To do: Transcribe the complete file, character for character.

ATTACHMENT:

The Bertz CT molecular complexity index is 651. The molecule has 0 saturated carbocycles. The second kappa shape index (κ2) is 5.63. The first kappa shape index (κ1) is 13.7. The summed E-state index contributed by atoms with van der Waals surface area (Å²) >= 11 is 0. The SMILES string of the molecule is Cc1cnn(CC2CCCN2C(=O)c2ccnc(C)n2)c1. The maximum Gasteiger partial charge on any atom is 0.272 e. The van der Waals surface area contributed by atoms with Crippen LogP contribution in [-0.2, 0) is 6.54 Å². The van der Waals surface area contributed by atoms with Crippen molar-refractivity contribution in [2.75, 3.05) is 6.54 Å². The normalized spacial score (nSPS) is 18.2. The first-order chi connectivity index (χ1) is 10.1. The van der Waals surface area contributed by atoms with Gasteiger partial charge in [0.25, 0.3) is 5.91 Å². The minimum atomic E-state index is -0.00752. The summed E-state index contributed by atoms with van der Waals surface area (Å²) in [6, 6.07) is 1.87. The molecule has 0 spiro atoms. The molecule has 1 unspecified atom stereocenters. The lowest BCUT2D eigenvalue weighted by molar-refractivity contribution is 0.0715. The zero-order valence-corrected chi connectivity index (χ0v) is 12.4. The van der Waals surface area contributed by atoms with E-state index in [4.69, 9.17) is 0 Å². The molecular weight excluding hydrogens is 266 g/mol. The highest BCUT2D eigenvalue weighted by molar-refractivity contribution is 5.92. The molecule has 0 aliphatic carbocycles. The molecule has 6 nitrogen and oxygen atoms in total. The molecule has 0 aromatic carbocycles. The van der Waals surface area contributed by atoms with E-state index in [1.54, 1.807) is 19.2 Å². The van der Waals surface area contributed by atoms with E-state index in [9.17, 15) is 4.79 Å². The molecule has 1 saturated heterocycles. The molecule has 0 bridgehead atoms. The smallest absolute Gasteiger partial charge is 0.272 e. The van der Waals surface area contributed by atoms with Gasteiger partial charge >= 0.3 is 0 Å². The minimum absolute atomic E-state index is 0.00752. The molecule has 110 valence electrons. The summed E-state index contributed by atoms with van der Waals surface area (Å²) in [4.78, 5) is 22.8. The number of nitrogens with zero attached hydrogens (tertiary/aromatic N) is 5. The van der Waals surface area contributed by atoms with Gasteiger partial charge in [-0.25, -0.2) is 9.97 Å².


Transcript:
The Bertz CT molecular complexity index is 651. The molecule has 0 saturated carbocycles. The second kappa shape index (κ2) is 5.63. The first kappa shape index (κ1) is 13.7. The summed E-state index contributed by atoms with van der Waals surface area (Å²) >= 11 is 0. The SMILES string of the molecule is Cc1cnn(CC2CCCN2C(=O)c2ccnc(C)n2)c1. The maximum Gasteiger partial charge on any atom is 0.272 e. The van der Waals surface area contributed by atoms with Crippen LogP contribution in [-0.2, 0) is 6.54 Å². The van der Waals surface area contributed by atoms with Crippen molar-refractivity contribution in [2.75, 3.05) is 6.54 Å². The normalized spacial score (nSPS) is 18.2. The first-order chi connectivity index (χ1) is 10.1. The van der Waals surface area contributed by atoms with Gasteiger partial charge in [0.25, 0.3) is 5.91 Å². The minimum atomic E-state index is -0.00752. The summed E-state index contributed by atoms with van der Waals surface area (Å²) in [6, 6.07) is 1.87. The molecule has 0 spiro atoms. The molecule has 1 unspecified atom stereocenters. The lowest BCUT2D eigenvalue weighted by molar-refractivity contribution is 0.0715. The zero-order valence-corrected chi connectivity index (χ0v) is 12.4. The van der Waals surface area contributed by atoms with E-state index in [4.69, 9.17) is 0 Å². The molecular weight excluding hydrogens is 266 g/mol. The highest BCUT2D eigenvalue weighted by molar-refractivity contribution is 5.92. The molecule has 0 aliphatic carbocycles. The molecule has 6 nitrogen and oxygen atoms in total. The molecule has 0 aromatic carbocycles. The van der Waals surface area contributed by atoms with E-state index in [1.54, 1.807) is 19.2 Å². The van der Waals surface area contributed by atoms with E-state index in [9.17, 15) is 4.79 Å². The molecule has 1 saturated heterocycles. The molecule has 0 bridgehead atoms. The smallest absolute Gasteiger partial charge is 0.272 e. The van der Waals surface area contributed by atoms with Gasteiger partial charge >= 0.3 is 0 Å². The minimum absolute atomic E-state index is 0.00752. The molecule has 110 valence electrons. The summed E-state index contributed by atoms with van der Waals surface area (Å²) in [4.78, 5) is 22.8. The number of nitrogens with zero attached hydrogens (tertiary/aromatic N) is 5. The van der Waals surface area contributed by atoms with Gasteiger partial charge in [-0.25, -0.2) is 9.97 Å².